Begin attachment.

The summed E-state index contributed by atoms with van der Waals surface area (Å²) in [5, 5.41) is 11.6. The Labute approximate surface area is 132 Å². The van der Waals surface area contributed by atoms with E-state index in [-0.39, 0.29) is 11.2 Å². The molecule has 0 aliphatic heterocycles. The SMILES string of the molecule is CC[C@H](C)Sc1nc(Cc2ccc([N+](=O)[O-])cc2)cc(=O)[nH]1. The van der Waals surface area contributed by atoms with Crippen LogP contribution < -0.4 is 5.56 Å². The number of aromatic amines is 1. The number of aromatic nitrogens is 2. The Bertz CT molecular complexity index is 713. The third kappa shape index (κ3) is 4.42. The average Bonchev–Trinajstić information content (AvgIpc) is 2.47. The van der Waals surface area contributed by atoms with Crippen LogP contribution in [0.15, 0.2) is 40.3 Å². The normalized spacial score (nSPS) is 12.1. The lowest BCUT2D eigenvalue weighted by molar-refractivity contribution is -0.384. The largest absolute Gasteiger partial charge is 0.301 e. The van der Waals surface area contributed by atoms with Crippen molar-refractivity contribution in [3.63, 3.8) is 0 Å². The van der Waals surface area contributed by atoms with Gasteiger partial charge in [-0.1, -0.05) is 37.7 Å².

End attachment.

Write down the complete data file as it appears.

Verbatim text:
The summed E-state index contributed by atoms with van der Waals surface area (Å²) in [5, 5.41) is 11.6. The Labute approximate surface area is 132 Å². The van der Waals surface area contributed by atoms with E-state index in [-0.39, 0.29) is 11.2 Å². The molecule has 0 aliphatic heterocycles. The SMILES string of the molecule is CC[C@H](C)Sc1nc(Cc2ccc([N+](=O)[O-])cc2)cc(=O)[nH]1. The van der Waals surface area contributed by atoms with Crippen LogP contribution < -0.4 is 5.56 Å². The number of aromatic amines is 1. The number of aromatic nitrogens is 2. The Bertz CT molecular complexity index is 713. The third kappa shape index (κ3) is 4.42. The average Bonchev–Trinajstić information content (AvgIpc) is 2.47. The van der Waals surface area contributed by atoms with Crippen LogP contribution in [0.15, 0.2) is 40.3 Å². The normalized spacial score (nSPS) is 12.1. The lowest BCUT2D eigenvalue weighted by molar-refractivity contribution is -0.384. The largest absolute Gasteiger partial charge is 0.301 e. The van der Waals surface area contributed by atoms with Crippen molar-refractivity contribution in [3.63, 3.8) is 0 Å². The van der Waals surface area contributed by atoms with Gasteiger partial charge in [-0.1, -0.05) is 37.7 Å².